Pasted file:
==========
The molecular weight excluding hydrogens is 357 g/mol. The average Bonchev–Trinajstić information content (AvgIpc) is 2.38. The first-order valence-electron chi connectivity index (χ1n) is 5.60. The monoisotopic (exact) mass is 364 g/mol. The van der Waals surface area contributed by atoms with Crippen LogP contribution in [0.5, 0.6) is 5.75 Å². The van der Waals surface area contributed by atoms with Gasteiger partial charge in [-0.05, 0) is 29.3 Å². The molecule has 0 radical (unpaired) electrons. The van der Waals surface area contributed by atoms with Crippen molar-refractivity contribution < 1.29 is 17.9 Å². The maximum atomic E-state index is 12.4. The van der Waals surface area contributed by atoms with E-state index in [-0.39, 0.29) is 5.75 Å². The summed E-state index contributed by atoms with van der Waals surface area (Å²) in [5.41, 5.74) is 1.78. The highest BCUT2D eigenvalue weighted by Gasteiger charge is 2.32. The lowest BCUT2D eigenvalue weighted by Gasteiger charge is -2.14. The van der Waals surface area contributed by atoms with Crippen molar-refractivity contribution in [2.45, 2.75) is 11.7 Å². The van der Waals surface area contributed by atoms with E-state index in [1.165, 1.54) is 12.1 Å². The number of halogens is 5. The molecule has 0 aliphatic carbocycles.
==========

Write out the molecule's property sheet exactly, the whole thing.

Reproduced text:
The molecular weight excluding hydrogens is 357 g/mol. The average Bonchev–Trinajstić information content (AvgIpc) is 2.38. The first-order valence-electron chi connectivity index (χ1n) is 5.60. The monoisotopic (exact) mass is 364 g/mol. The van der Waals surface area contributed by atoms with Crippen LogP contribution in [0.5, 0.6) is 5.75 Å². The van der Waals surface area contributed by atoms with Gasteiger partial charge in [-0.05, 0) is 29.3 Å². The molecule has 0 radical (unpaired) electrons. The van der Waals surface area contributed by atoms with Crippen molar-refractivity contribution < 1.29 is 17.9 Å². The maximum atomic E-state index is 12.4. The van der Waals surface area contributed by atoms with E-state index in [-0.39, 0.29) is 5.75 Å². The summed E-state index contributed by atoms with van der Waals surface area (Å²) in [5.41, 5.74) is 1.78. The highest BCUT2D eigenvalue weighted by Gasteiger charge is 2.32. The lowest BCUT2D eigenvalue weighted by Gasteiger charge is -2.14. The van der Waals surface area contributed by atoms with Crippen molar-refractivity contribution in [2.45, 2.75) is 11.7 Å². The van der Waals surface area contributed by atoms with E-state index in [1.165, 1.54) is 12.1 Å². The number of halogens is 5. The molecule has 0 aliphatic carbocycles.